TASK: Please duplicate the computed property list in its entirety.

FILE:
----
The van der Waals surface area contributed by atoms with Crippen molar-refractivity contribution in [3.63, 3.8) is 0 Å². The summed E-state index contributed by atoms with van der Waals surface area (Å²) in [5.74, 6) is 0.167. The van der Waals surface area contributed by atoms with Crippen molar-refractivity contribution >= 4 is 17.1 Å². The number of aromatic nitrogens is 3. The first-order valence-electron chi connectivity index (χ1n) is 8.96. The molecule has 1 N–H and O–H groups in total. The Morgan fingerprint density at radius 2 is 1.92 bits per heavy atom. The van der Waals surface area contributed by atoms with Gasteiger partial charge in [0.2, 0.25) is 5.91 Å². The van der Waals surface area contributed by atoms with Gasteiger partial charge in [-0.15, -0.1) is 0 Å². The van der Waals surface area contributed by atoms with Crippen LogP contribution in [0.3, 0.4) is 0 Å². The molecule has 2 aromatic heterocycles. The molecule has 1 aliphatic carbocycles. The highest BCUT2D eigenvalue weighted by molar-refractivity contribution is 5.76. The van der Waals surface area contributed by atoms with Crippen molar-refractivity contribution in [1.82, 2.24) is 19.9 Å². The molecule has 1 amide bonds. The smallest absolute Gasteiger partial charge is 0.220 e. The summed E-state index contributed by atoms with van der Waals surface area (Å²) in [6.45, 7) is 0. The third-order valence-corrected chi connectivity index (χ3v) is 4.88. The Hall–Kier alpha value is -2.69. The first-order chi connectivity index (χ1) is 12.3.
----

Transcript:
The van der Waals surface area contributed by atoms with Crippen molar-refractivity contribution in [3.63, 3.8) is 0 Å². The summed E-state index contributed by atoms with van der Waals surface area (Å²) in [5.74, 6) is 0.167. The van der Waals surface area contributed by atoms with Crippen molar-refractivity contribution >= 4 is 17.1 Å². The number of aromatic nitrogens is 3. The first-order valence-electron chi connectivity index (χ1n) is 8.96. The molecule has 1 N–H and O–H groups in total. The Morgan fingerprint density at radius 2 is 1.92 bits per heavy atom. The van der Waals surface area contributed by atoms with Gasteiger partial charge in [0.2, 0.25) is 5.91 Å². The van der Waals surface area contributed by atoms with Gasteiger partial charge in [-0.15, -0.1) is 0 Å². The van der Waals surface area contributed by atoms with Crippen LogP contribution in [0.3, 0.4) is 0 Å². The molecule has 2 aromatic heterocycles. The molecule has 1 aliphatic carbocycles. The highest BCUT2D eigenvalue weighted by molar-refractivity contribution is 5.76. The van der Waals surface area contributed by atoms with Crippen molar-refractivity contribution in [1.82, 2.24) is 19.9 Å². The molecule has 1 amide bonds. The smallest absolute Gasteiger partial charge is 0.220 e. The summed E-state index contributed by atoms with van der Waals surface area (Å²) in [6.45, 7) is 0. The third-order valence-corrected chi connectivity index (χ3v) is 4.88. The Hall–Kier alpha value is -2.69. The first-order chi connectivity index (χ1) is 12.3.